Princess Kate`s Pregnancy Conditionby Elizabeth MacDonald
There will be a new royal joining the family this April, but for the Prince and Princess it will be like riding a bike. They already have two beautiful little ones at home and are quite used to being in the spotlight. It is amazing to watch the couple grow their family while knowing that Prince William is the future King of England, isn't it? As if we personally know Princess Kate, her pregnancies have become our joys, too. We count the months, then weeks, then days until she has each baby. We coach her on from across the globe and cheer as we hear that her natural birth plans go off without a hitch. We then want to high-five her and send all.the.wine.and.chocolate when we learn that she takes it upon herself to possibly choose a homebirth for her third baby.
Not only is she a princess – a for real princess – but she is a badass. Like all women, Princess Kate is not immune to the negatives that pregnancy can deliver. There is one major ailment that seems to attack the Duchess of Cambridge with each of her pregnancies, and it is far worse than heartburn and insomnia; although, she probably has her fill of those symptoms as well. Princess Kate is one of the unlucky 2% of pregnant women who suffer from hyperemesis gravidarum (HG).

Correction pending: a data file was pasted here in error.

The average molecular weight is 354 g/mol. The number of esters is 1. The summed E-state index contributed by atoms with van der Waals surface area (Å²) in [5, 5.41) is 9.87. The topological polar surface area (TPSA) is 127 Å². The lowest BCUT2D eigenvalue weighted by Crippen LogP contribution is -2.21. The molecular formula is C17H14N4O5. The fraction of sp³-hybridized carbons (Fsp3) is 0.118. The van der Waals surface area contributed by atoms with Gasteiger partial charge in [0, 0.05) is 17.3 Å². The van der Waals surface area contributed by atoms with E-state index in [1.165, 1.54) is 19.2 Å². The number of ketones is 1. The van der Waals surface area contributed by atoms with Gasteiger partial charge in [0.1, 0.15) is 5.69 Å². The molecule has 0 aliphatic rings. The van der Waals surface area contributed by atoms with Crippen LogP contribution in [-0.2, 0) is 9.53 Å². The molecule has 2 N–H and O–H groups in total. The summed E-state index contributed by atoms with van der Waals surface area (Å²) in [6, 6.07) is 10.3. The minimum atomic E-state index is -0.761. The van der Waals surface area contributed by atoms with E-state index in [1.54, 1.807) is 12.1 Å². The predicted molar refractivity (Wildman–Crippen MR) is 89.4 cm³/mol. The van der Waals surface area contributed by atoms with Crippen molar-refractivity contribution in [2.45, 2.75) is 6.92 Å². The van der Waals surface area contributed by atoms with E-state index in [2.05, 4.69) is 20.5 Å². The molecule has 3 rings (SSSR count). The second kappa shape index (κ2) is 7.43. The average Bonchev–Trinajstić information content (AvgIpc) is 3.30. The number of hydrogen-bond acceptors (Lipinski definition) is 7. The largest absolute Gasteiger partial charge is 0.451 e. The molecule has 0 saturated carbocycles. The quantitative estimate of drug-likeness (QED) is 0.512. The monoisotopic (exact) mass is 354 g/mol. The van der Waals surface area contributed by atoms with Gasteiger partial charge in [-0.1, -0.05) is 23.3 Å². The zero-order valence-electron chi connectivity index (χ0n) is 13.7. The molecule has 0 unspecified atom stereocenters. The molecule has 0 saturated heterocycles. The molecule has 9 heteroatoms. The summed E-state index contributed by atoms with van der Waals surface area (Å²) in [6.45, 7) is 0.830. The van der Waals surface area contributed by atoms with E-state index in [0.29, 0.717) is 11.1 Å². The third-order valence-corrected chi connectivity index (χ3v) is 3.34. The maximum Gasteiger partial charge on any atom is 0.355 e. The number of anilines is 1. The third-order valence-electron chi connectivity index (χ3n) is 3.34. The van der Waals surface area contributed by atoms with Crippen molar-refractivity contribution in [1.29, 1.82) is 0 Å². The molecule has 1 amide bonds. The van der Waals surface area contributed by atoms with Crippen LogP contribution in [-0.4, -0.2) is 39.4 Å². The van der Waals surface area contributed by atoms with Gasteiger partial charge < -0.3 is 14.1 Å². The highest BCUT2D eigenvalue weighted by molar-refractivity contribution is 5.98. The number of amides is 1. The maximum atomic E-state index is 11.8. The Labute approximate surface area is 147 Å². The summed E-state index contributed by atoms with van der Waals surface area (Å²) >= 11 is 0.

Here at My Baby’s Heartbeat Bear, we are very close with Jessica Martin-Weber, from The Leaky Boob, who has experienced hyperemesis gravidarum throughout multiple pregnancies. We had a unique opportunity to interview her and learn more about the condition and the emotions that come with it. According to the American Pregnancy Association, the most common signs of hyperemesis gravidarum include:
- Severe nausea and vomiting
- Food aversions
- Weight loss of 5% or more of pre-pregnancy weight
- Decrease in urination
- Extreme fatigue
- Low blood pressure
- Rapid heart rate
- Loss of skin elasticity
- Secondary anxiety/depression
- IV Fluids
- Bed Rest –This may provide comfort, but be cautious and aware of the effects of muscle and weight loss due to too much bed rest.
- Acupressure – The pressure point to reduce nausea is located at the middle of the inner wrist, three finger lengths away from the crease of the wrist, and between the two tendons. Locate and press firmly, one wrist at a time for three minutes. Sea bands also help with acupressure and can be found at your local drug store.
- Herbs – ginger or peppermint
- Homeopathic remedies are a non-toxic system of medicines. Do not try to self-medicate with homeopathic methods; have a doctor prescribe the proper remedy and dose.